not all six.) This also applies to hellbores, ion cannons,
and PPDs.
Plasma Torpedoes:(4J2e) Start of Turn: Plasma-armed ships begin
scenarios (unless the scenario rules state otherwise)
with type-F launchers fully armed and with type-G/S/
R launchers holding the first turn of arming energy,
and with full batteries.
In addition, the ship has the option to have the
first two turns of loading for all type-G/S/R plasma
torpedoes completed, at the cost of not counting the
batteries in determining the starting energy. Special
scenario rules might prohibit this if the ship
Tractor Repulsor Beams:(4s2a7) TR beams can be pre-armed at the start of the scenario with no effect on the amount of power
in an Andromedan ships batteries.

Turn mode / Slip mode conditions:
(8B3) SCENARIO STARTING CONDITIONS
Unless scenario rules say otherwise, every ship
begins any scenario moving forward (the ship would
have to pay braking energy to move in reverse), with
its Turn Mode and Sideslip Mode fulfilled, and its cloak
(if any) is not active.
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Spacecowboy87
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PostPosted: Tue Feb 28, 2012 1:41 am    Post subject: Reply with quote

Yeah, I guess I was thinking about something else Rolling Eyes which I can't recall at the moment.
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Mike
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PostPosted: Wed Feb 29, 2012 2:03 am    Post subject: Reply with quote

Okay, I have to chime in on this.

Besides unfamiliarity with the rules, I think the two biggest drags on the speed of FedCom are the sub-pulse by sub-pulse movement and the damage resolution when lots of damage has to be allocated.

We did two things to help with that.

The first was to combine all the sub-pulse movement. We tried it a couple of different ways. One way was to simply combine it and have players move in order from slowest to fastest. The other way was to do as others have said in this thread: do the combined sub-pulse movement until ships get within certain ranges and then switch to the regular game rules.

The second was to speed up damage allocation. I did a statistical study of the damage charts and figured the percentage chances of various types of damage. This led to something I called "Alpha Strike" as an alternative way of resolving lots of damage. ADB published Alpha Strike in the Captain's Log Supplemental File #41. There are no dice to roll.

Perhaps now that other game systems are entering the SFU, such as Klingon Armada and A Call to Arms, gamers looking for ways to speed up FedCom will consider rules alternatives that are more palatable to main-line FedCom players.
[/i]
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Spacecowboy87
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PostPosted: Fri Mar 02, 2012 7:01 pm    Post subject: Reply with quote

We're definitely going to check out Alpha Strike. And point taken about unfamiliarity with the rules. I'm just past the stage in life when I can devote time to memorizing hundreds of pages of... of.... what were we talking about?
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Mike
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PostPosted: Sat Mar 03, 2012 9:39 pm    Post subject: Reply with quote

The Alpha Strike system is somewhere between the damage system for the free version of FedCom and the actual system in the basic rules. In the free version rules, a player receiving damage can put it anywhere he wants. In the basic rules the damage must be taken point by point on the exact system the DAC says to put it on. Alpha Strike keeps the spirit of damage allocation by dividing damage between Hull, Power, Control, System, and Weapon boxes. There is some player choice as to where hits may be taken within those categories, but System boxes and Weapon boxes have to be taken in a certain order in every volley. With Hull, Power, and Control boxes, it really doesn't make any difference.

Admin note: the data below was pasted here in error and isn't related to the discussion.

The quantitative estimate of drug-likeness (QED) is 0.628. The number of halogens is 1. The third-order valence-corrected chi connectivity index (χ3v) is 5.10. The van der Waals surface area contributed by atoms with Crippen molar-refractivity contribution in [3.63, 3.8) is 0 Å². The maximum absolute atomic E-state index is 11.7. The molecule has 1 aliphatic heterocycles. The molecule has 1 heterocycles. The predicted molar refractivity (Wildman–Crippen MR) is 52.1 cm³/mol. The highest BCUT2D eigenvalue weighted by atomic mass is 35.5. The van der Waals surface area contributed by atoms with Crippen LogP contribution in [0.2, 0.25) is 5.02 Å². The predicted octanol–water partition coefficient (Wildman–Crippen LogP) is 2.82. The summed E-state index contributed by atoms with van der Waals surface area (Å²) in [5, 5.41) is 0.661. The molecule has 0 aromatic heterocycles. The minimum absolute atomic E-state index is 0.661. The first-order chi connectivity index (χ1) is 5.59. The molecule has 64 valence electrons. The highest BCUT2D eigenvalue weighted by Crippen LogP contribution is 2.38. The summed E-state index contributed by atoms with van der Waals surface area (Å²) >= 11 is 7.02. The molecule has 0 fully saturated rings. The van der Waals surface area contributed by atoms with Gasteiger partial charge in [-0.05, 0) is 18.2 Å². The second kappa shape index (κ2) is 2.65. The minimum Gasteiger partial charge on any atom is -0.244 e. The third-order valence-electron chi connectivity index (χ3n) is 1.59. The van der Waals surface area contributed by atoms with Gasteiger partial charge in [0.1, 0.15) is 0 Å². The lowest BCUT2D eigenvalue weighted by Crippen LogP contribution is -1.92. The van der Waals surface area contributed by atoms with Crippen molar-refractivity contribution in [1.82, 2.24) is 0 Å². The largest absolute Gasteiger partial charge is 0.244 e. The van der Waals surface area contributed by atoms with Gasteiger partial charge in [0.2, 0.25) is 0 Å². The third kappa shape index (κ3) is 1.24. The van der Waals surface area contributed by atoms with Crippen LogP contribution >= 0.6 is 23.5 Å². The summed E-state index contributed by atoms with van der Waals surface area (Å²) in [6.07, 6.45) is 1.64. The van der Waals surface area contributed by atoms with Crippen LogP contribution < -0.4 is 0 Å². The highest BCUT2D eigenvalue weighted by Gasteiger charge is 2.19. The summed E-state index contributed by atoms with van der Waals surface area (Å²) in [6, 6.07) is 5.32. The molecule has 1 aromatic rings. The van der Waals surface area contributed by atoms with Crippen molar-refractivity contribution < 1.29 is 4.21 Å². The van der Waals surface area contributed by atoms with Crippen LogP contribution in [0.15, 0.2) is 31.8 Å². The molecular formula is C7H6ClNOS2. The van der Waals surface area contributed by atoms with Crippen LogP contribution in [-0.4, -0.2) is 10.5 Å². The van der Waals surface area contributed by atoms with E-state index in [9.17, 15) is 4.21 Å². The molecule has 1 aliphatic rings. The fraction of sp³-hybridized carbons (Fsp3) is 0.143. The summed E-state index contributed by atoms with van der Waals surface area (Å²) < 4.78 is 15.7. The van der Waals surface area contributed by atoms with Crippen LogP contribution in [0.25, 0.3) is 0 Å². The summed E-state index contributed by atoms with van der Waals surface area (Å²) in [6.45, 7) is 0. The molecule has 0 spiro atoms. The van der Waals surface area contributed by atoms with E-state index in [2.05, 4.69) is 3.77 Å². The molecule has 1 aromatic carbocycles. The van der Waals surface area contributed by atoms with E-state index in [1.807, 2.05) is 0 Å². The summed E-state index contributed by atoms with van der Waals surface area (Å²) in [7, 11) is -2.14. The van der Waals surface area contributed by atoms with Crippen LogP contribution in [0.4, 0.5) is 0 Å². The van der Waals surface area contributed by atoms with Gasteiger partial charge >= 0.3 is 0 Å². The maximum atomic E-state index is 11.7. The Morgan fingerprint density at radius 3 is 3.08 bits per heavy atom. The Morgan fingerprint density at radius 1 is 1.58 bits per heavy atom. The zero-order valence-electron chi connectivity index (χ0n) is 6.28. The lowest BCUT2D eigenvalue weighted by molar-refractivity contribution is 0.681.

There are two caveats about Alpha Strike. First, there is no luck involved. You can look at the chart and know exactly how many hits will be taken in each category. Some see this as a plus, some see it as taking some of the element of the unknown out of the game. Second, nuances of the official DAC are removed. For example, if the DAC calls for a Right Warp box to be damaged and there isn't one remaining, you have to proceed to the secondary hit or perhaps on to the next column. Alpha Strike makes no distinction between the various types of power, so if a player gets 5 power hits, he can mark any 5 power generating boxes damaged that he wants. If he has used his batteries, they may be the ones to go. If not, he may want to save them.

Alpha Strike was really designed to be used when lots of damage is scored, but we have used it in test games instead of the normal DAC. It makes things somewhat predictable, but it speeds up the game and still provides the feel of damage across the spectrum of possible hits.
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Kang
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Joined: 23 Sep 2007
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PostPosted: Mon Mar 05, 2012 11:28 am    Post subject: Reply with quote

Scoutdad wrote:
Garth is correct, it slow speeds first.

Our group uses a variation of Garths suggestion. During the early stages of the game, we move an entire impulse... or sometimes even two impulse in the manner suggested. Unitl we get to range 15 or so as that is when the action starts.
Although any player can request a reversion to impulse-by-impulse movement at any time they choose.


We do that too. At knife range, the advantage of moving after your opponent can be critical, and no amount of streamlining the impulse system should interfere with that.

Only yesterday, I blitzed into ESG range next to a Lyran flying at the same baseline speed, and back out again, all within the same impulse because he'd run out of power and couldn't accelerate, so I was faster and had the initiative. That had to be done on a reactive basis, meaning each sub-pulse's movement was crucial.
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Kang
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PostPosted: Mon Mar 05, 2012 11:32 am    Post subject: Reply with quote

Our only House Rule is that when we play at my son's house in Cornwall, we don't allow ADDs to fire at things up to two hexes away - just at impacted shuttles and drones as in the earlier ruleset. But that's just us; we feel that this makes the ADD too powerful in Fed Comm if it's allowed to do that.

At Exeter, all rules are played as written. You just never know: one day we might end up in a tournament and have to know the 'proper' rules! Very Happy